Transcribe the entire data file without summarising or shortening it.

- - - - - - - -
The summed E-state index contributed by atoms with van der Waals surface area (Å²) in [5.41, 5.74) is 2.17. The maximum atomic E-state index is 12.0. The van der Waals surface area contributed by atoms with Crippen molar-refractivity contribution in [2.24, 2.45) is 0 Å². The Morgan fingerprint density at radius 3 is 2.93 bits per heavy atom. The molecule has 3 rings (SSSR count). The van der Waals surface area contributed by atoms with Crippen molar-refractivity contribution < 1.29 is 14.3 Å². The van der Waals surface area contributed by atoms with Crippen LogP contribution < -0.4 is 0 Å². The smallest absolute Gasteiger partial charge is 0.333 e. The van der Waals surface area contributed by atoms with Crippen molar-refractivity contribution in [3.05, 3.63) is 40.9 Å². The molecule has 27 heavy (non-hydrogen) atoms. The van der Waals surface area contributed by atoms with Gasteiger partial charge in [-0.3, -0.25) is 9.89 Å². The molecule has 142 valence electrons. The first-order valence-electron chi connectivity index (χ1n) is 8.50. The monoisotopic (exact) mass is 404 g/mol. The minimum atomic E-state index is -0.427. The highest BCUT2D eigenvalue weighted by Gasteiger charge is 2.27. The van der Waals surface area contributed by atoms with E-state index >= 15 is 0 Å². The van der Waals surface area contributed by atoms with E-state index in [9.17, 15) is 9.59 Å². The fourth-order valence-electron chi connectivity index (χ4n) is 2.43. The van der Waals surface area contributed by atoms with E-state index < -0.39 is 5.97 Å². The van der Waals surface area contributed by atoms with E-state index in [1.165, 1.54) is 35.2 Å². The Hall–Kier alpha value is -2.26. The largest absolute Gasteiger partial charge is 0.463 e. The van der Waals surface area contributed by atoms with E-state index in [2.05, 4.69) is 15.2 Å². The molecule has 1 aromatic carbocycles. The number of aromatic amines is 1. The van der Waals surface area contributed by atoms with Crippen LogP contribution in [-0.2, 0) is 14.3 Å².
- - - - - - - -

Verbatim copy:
The summed E-state index contributed by atoms with van der Waals surface area (Å²) in [5.41, 5.74) is 2.17. The maximum atomic E-state index is 12.0. The van der Waals surface area contributed by atoms with Crippen molar-refractivity contribution in [2.24, 2.45) is 0 Å². The Morgan fingerprint density at radius 3 is 2.93 bits per heavy atom. The molecule has 3 rings (SSSR count). The van der Waals surface area contributed by atoms with Crippen molar-refractivity contribution < 1.29 is 14.3 Å². The van der Waals surface area contributed by atoms with Crippen LogP contribution < -0.4 is 0 Å². The smallest absolute Gasteiger partial charge is 0.333 e. The van der Waals surface area contributed by atoms with Crippen molar-refractivity contribution in [3.05, 3.63) is 40.9 Å². The molecule has 27 heavy (non-hydrogen) atoms. The van der Waals surface area contributed by atoms with Gasteiger partial charge in [-0.3, -0.25) is 9.89 Å². The molecule has 142 valence electrons. The first-order valence-electron chi connectivity index (χ1n) is 8.50. The monoisotopic (exact) mass is 404 g/mol. The minimum atomic E-state index is -0.427. The highest BCUT2D eigenvalue weighted by Gasteiger charge is 2.27. The van der Waals surface area contributed by atoms with E-state index >= 15 is 0 Å². The van der Waals surface area contributed by atoms with E-state index in [9.17, 15) is 9.59 Å². The fourth-order valence-electron chi connectivity index (χ4n) is 2.43. The van der Waals surface area contributed by atoms with E-state index < -0.39 is 5.97 Å². The van der Waals surface area contributed by atoms with E-state index in [1.165, 1.54) is 35.2 Å². The Hall–Kier alpha value is -2.26. The largest absolute Gasteiger partial charge is 0.463 e. The van der Waals surface area contributed by atoms with E-state index in [2.05, 4.69) is 15.2 Å². The molecule has 1 aromatic carbocycles. The number of aromatic amines is 1. The van der Waals surface area contributed by atoms with Crippen LogP contribution in [-0.2, 0) is 14.3 Å².